In my previous post on goals, I previewed a subject of “failing to plan, planning to fail.” Well, I’m still planning on writing about that, but in the mean time, this year’s Boston Marathon has me thinking about sharing goals and learning from setbacks.
Sharing your goals is a great way to achieve accountability. My goal for Boston was a PR, and I shared that goal with anyone who would listen (and many who wouldn’t). OK, while I admit that my goal going into [nearly] every marathon is a PR, sometimes last minute adjustments are necessary. That ties into my other subject for this post, learning from your mistakes.
The very statement “my goal going into every marathon is a PR” isn’t exactly correct. It used to be true statement. A more accurate and wiser statement is that a marathon PR is my goal going into nearly every 18 week mesocycle (so long as I am fit and healthy at the beginning). A key to the refinement of this statement was the complete yard sale that was my fall marathon, KCM, in 2016; for details see “Celebrating Failure!”
A few weeks out from Boston, the weather looked good. The always-reliable (alert: sarcasm!) long range forecast had below-average high temperatures at the beginning of the week – e.g. lower 50s. However, as the day grew nearer, those 50s turned into 60s, and then began marching up through the 60s. By the time Sunday rolled around, temps soared into the 80s, making me wish I’d brought an extra pair of shorts to walk around at the expo.
I did run into a friend, Jeremy:
I ran this Boston in my last pair of Skora Tempos. Sadly, Skora has been in hibernation for quite some time now.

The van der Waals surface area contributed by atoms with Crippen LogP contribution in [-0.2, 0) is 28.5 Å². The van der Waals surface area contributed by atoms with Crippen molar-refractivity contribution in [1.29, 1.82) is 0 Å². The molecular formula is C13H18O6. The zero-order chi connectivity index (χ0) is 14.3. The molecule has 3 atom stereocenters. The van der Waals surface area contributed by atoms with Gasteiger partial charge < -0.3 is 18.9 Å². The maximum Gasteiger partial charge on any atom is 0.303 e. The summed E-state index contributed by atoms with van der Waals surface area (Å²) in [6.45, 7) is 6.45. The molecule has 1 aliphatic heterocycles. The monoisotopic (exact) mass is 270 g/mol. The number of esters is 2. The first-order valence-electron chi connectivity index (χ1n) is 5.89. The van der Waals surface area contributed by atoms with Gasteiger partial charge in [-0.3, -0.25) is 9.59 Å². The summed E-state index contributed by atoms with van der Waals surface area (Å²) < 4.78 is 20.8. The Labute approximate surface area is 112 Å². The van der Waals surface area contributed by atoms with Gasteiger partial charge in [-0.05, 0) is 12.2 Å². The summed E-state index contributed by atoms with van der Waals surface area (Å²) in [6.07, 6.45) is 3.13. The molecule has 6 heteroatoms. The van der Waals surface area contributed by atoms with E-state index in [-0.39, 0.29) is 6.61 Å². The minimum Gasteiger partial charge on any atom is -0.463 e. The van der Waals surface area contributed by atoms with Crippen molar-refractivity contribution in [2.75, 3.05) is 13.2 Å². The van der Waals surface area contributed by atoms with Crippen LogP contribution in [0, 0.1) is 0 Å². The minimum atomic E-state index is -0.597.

My walk-around shoe and my new trail shoes were these incredibly comfortable “Stars and Stripes” made by Carson Footwear in the U.S.A., almost entirely out of US materials:
There be unicorns here!
The day before the marathon meant a break from my “no refined sugar” commitment since I was fueling with dextrose anyway. Apparently there was a run on Peeps at the Boylston street CVS – this was the only thing I could find that didn’t have some gross flavor added:
It cooled a bit for Monday as a cold front approached, but race start was right at 70F, and it was in the 75-80 range by the time I was done. Here’s a shot of the drop-bag area in the morning, featuring lots of nervous-looking folks:
KCM 2016 was a disaster because I refused to scale back my PR goal in the face of similar temperatures. I was in PR shape, but I should have known a PR wasn’t going to happen with temperatures well above the tipping point of 60F. 60F is commonly thought to be the temperature above which endurance performance suffers because you’re routing energy to cooling yourself. This time, I learned my lesson. A week or so out, I had set up my Garmin with mile splits keyed to a range of -1 to -10 seconds below my course PR from 2015. As of Sunday night with the prospect of 70+ temps, I knew I wouldn’t be able to maintain that. So, I stayed at the high end of that range for the first half of the race, planning to push as hard as conditions would allow in the second half. The answer was that conditions wouldn’t allow me to hit my pace range any more after mile 16. I kept my breathing to 3:2, and ran strong, but not over the edge. I passed a lot of people walking in the last few miles who had pushed past the edge, much like I had in the fall.
I was pleased with my finish, at 3:16:33. No PR, but a healthy BQ (sub 3:25) and a lesson learned and implemented. I recently heard John Marcus say he doesn’t talk about goals with his athletes any more, rather he has them establish “minimum performance standards.” That sounds like a secondary (or tertiary?) goal to me. My primary goal at Boston was a PR. My secondary goal was to run the best race I could, given the conditions, running the whole way. So, I met that minimum performance standard, and made it here: (a day after this was taken!)